These early achievements continued to build, as neural networks trained on GPUs outperformed other methods in a wide variety of computer vision contests.7 As deep learning methods began showing dramatic improvements in image recognition, speech recognition, and language understanding, and as more computationally intensive models (trained on larger data sets) continued demonstrating improved results, the field of machine learning really took off.8 Computer systems designers started to look at ways to scale deep learning models to even more computationally intensive heights. One early approach used large-scale distributed systems to train a single deep learning model. Google researchers developed the DistBelief framework, a software system that enabled using large-scale distributed systems for training a single neural network.9 Using DistBelief, researchers were able to train a single unsupervised neural network model that was two orders of magnitude larger than previous neural networks. The model was trained on a large collection of random frames from YouTube videos, and with a large network and sufficient computation and training data, it demonstrated that individual artificial neurons (the building blocks of neural networks) in the model would learn to recognize high-level concepts like human faces or cats, despite never being given any information about these concepts other than the pixels of raw images.10
These successes led system designers to design computational devices that were even better suited and matched to the needs of deep learning algorithms than GPUs. For the purpose of building specialized hardware, deep learning algorithms have two very nice properties. First, they are very tolerant of reduced precision. Unlike many numerical algorithms, which require 32-bit or 64-bit floating-point representations for the numerical stability of the computations, deep learning algorithms are generally fine with 16-bit floating-point representations during training (the process by which neural networks learn from observations), and 8-bit and even 4-bit integer fixed-point representations during inference (the process by which neural networks generate predictions or other outputs from inputs). The use of reduced precision enables more multiplication circuits to be put into the same chip area than if higher-precision multipliers were used, meaning chips can perform more computations per second. Second, the computations needed for deep learning algorithms are almost entirely composed of different sequences of linear algebra operations on dense matrices or vectors, such as matrix multiplications or vector dot products. This led to the observation that making chips and systems that were specialized for low-precision linear algebra computations could give very large benefits in terms of better performance per dollar and better performance per watt. An early chip in this vein was Google's first Tensor Processing Unit (TPUv1), which targeted 8-bit integer computations for deep learning inference and demonstrated one to two order-of-magnitude improvements in speed and performance per watt over contemporary CPUs and GPUs.11 Deployments of these chips enabled Google to make dramatic improvements in speech recognition accuracy, language translation, and image classification systems. Later TPU systems are composed of custom chips as well as larger-scale systems connecting many of these chips together via high-speed custom networking into pods, large-scale supercomputers designed for training deep learning models.12 GPU manufacturers like NVIDIA started tailoring later designs toward lower-precision deep learning computations and an explosion of venture capital-funded startups sprung up building various kinds of deep learning accelerator chips, with Graph-Core, Cerebras, SambaNova, and Nervana being some of the most well-known.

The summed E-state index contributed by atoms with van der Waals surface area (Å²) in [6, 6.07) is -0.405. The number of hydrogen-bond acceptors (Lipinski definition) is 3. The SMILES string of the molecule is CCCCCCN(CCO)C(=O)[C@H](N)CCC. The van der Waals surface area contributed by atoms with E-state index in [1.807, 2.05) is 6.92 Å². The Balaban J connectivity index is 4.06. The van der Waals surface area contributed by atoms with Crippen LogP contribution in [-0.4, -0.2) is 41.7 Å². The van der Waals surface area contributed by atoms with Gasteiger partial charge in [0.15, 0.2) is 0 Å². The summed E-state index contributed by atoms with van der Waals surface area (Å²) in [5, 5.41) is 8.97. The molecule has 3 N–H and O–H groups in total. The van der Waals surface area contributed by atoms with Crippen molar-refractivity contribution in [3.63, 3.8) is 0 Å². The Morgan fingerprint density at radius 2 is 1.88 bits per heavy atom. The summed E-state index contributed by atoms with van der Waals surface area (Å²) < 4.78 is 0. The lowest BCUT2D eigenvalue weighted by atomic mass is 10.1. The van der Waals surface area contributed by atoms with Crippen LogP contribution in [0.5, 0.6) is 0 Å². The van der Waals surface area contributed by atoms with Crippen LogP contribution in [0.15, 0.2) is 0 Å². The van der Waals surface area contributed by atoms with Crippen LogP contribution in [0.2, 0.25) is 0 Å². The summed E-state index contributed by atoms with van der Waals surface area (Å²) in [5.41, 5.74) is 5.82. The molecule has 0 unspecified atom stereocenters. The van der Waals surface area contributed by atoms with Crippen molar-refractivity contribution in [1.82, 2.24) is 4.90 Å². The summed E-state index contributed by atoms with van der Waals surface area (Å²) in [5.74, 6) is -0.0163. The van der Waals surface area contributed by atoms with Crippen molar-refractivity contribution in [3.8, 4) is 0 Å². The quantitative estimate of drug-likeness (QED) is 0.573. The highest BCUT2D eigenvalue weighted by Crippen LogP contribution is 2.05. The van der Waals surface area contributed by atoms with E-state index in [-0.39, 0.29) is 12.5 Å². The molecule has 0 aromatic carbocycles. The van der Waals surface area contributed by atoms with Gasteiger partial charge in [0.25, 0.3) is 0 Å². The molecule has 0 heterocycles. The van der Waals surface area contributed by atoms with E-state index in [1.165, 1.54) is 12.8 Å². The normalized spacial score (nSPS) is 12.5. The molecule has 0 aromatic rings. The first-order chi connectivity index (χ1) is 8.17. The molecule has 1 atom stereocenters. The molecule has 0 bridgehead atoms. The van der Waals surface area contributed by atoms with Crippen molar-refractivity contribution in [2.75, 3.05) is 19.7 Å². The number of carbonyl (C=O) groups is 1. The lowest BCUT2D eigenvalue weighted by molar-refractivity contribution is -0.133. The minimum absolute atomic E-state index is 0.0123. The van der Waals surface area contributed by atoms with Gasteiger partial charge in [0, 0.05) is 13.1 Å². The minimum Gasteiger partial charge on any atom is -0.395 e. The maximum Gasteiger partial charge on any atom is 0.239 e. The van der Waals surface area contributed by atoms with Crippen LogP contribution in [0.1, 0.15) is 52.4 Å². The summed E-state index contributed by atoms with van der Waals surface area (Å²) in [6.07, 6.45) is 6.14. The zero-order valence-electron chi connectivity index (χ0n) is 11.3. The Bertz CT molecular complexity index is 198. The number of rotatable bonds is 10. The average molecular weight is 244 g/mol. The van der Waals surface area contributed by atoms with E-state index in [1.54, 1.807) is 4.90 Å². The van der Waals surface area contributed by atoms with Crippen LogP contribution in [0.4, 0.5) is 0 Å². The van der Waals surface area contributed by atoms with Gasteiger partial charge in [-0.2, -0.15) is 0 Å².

Alongside the rise of GPUs and other ML-oriented hardware, researchers developed open-source software frameworks that made it easy to express deep learning models and computations. These software frameworks are still critical enablers. Today, open-source frameworks help a broad set of researchers, engineers, and others push forward deep learning research and apply deep learning to an incredibly wide range of problem domains (many of which are discussed below). Some of the earliest frameworks like Torch, developed starting in 2003, drew inspiration from earlier mathematical tools like MatLab and NumPy.13 Theano, developed in 2010, was an early deep learning-oriented framework that included automatic symbolic differentiation.14 Automatic differentiation is a useful tool that greatly eases the expression of many gradient-based machine learning algorithms, such as stochastic gradient descent (a technique in which errors in outputs are corrected by comparing the actual output and the desired output and making small adjustments to the model parameters in the direction of the error gradient). DistBelief and Caffe were frameworks developed in the early 2010s that emphasized scale and performance.15
TensorFlow is a framework that allows the expression of machine learning computations.16 It was developed and open-sourced by Google in 2015 and combines ideas from earlier frameworks like Theano and DistBelief.17 TensorFlow was designed to target a wide variety of systems and allows ML computations to run on desktop computers, mobile phones, large-scale distributed environments in data centers, and web browsers, and targets a wide variety of computation devices, including CPUs, GPUs, and TPUs. The system has been downloaded more than fifty million times and is one of the most popular open-source packages in the world. It has enabled a tremendous range of uses of machine learning by individuals and organizations large and small all around the world.